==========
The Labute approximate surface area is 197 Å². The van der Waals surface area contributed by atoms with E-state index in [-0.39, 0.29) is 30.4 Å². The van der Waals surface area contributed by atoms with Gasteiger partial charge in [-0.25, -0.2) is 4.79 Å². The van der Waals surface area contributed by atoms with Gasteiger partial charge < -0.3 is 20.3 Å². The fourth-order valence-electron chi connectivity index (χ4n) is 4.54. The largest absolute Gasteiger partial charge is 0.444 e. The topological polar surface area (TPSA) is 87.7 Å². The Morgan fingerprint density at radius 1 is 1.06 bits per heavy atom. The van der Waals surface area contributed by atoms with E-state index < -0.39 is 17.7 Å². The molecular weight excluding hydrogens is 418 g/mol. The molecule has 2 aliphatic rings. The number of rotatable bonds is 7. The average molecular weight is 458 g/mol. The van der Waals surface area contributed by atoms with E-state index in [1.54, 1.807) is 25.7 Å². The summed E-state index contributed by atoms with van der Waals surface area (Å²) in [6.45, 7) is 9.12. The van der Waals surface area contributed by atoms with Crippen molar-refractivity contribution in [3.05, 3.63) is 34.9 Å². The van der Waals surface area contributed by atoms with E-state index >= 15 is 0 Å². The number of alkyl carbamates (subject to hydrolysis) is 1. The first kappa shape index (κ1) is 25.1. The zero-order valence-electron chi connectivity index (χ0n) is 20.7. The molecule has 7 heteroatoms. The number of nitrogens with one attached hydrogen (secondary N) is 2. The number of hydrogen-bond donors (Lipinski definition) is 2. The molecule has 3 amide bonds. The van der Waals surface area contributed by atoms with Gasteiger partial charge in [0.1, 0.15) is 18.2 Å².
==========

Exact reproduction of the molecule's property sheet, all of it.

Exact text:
The Labute approximate surface area is 197 Å². The van der Waals surface area contributed by atoms with E-state index in [-0.39, 0.29) is 30.4 Å². The van der Waals surface area contributed by atoms with Gasteiger partial charge in [-0.25, -0.2) is 4.79 Å². The van der Waals surface area contributed by atoms with Gasteiger partial charge < -0.3 is 20.3 Å². The fourth-order valence-electron chi connectivity index (χ4n) is 4.54. The largest absolute Gasteiger partial charge is 0.444 e. The topological polar surface area (TPSA) is 87.7 Å². The Morgan fingerprint density at radius 1 is 1.06 bits per heavy atom. The van der Waals surface area contributed by atoms with E-state index < -0.39 is 17.7 Å². The molecular weight excluding hydrogens is 418 g/mol. The molecule has 2 aliphatic rings. The number of rotatable bonds is 7. The average molecular weight is 458 g/mol. The van der Waals surface area contributed by atoms with E-state index in [1.54, 1.807) is 25.7 Å². The summed E-state index contributed by atoms with van der Waals surface area (Å²) in [6.45, 7) is 9.12. The van der Waals surface area contributed by atoms with Crippen molar-refractivity contribution in [3.05, 3.63) is 34.9 Å². The van der Waals surface area contributed by atoms with E-state index >= 15 is 0 Å². The number of alkyl carbamates (subject to hydrolysis) is 1. The first kappa shape index (κ1) is 25.1. The zero-order valence-electron chi connectivity index (χ0n) is 20.7. The molecule has 7 heteroatoms. The number of nitrogens with one attached hydrogen (secondary N) is 2. The number of hydrogen-bond donors (Lipinski definition) is 2. The molecule has 3 amide bonds. The van der Waals surface area contributed by atoms with Gasteiger partial charge in [0.1, 0.15) is 18.2 Å².